Superbugs are one of the greatest medical scares of our time. The battle against them really started to take off in 2015. That’s when federal regulators began investigating outbreaks associated with the use of reusable duodenoscopes. At least 35 deaths are believed to have been caused by the transmission of the bug through use of the devices.
Not surprisingly, many of those deaths have sparked personal injury claims. In these instances, the issue hasn’t necessarily been indications of medical malpractice. Rather, the claims more often targeted the manufacturers of the medical devices, and now it appears that there may be even more problems ahead.
According to a study conducted over the span of seven months, researchers were able to show that scopes that had gone through repeated uses often tested positive for bacterial growth. This is despite them being rigorously cleaned according to current standards or going through those steps and additional protocols.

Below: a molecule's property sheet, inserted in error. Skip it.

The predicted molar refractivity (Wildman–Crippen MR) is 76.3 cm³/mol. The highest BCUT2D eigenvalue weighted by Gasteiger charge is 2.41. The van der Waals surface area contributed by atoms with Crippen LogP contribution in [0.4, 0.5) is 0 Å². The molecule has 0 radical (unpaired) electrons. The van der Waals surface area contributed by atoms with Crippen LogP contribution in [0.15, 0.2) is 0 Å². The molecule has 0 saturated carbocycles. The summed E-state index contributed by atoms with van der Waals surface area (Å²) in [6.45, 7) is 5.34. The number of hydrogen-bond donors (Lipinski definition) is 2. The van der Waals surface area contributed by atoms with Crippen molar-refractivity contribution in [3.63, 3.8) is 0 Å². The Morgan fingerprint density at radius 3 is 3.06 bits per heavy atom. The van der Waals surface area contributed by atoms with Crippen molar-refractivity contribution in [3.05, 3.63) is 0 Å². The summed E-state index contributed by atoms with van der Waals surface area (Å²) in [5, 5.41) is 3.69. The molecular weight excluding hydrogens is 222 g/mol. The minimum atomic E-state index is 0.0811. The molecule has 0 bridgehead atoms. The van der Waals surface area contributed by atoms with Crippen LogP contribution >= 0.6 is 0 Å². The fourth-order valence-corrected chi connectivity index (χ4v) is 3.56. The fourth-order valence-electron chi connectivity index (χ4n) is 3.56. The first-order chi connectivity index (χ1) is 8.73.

In all, 20 scopes were tested. Some were the type used to go down the esophagus. Others were colonoscopes and used to go up through the rectum. More than half of them had bacteria evident after being disinfected. At the end of the study, 17 of them were returned to the manufacturer because they had developed serious defects.
The nature of the defects included scratches and dents in scope ends. Some interior channels in the devices displayed stains, residual fluid and debris after cleaning. Some images of channel interiors show lining material hanging down.
This study wasn’t very large, and fortunately, the types of bacteria found aren’t the drug-resistant superbugs that can kill. However, experts who have looked at the results say they should still prompt doctors, hospitals and regulators to start paying closer attention to the issue as it might relate to other types of scopes in use across the country.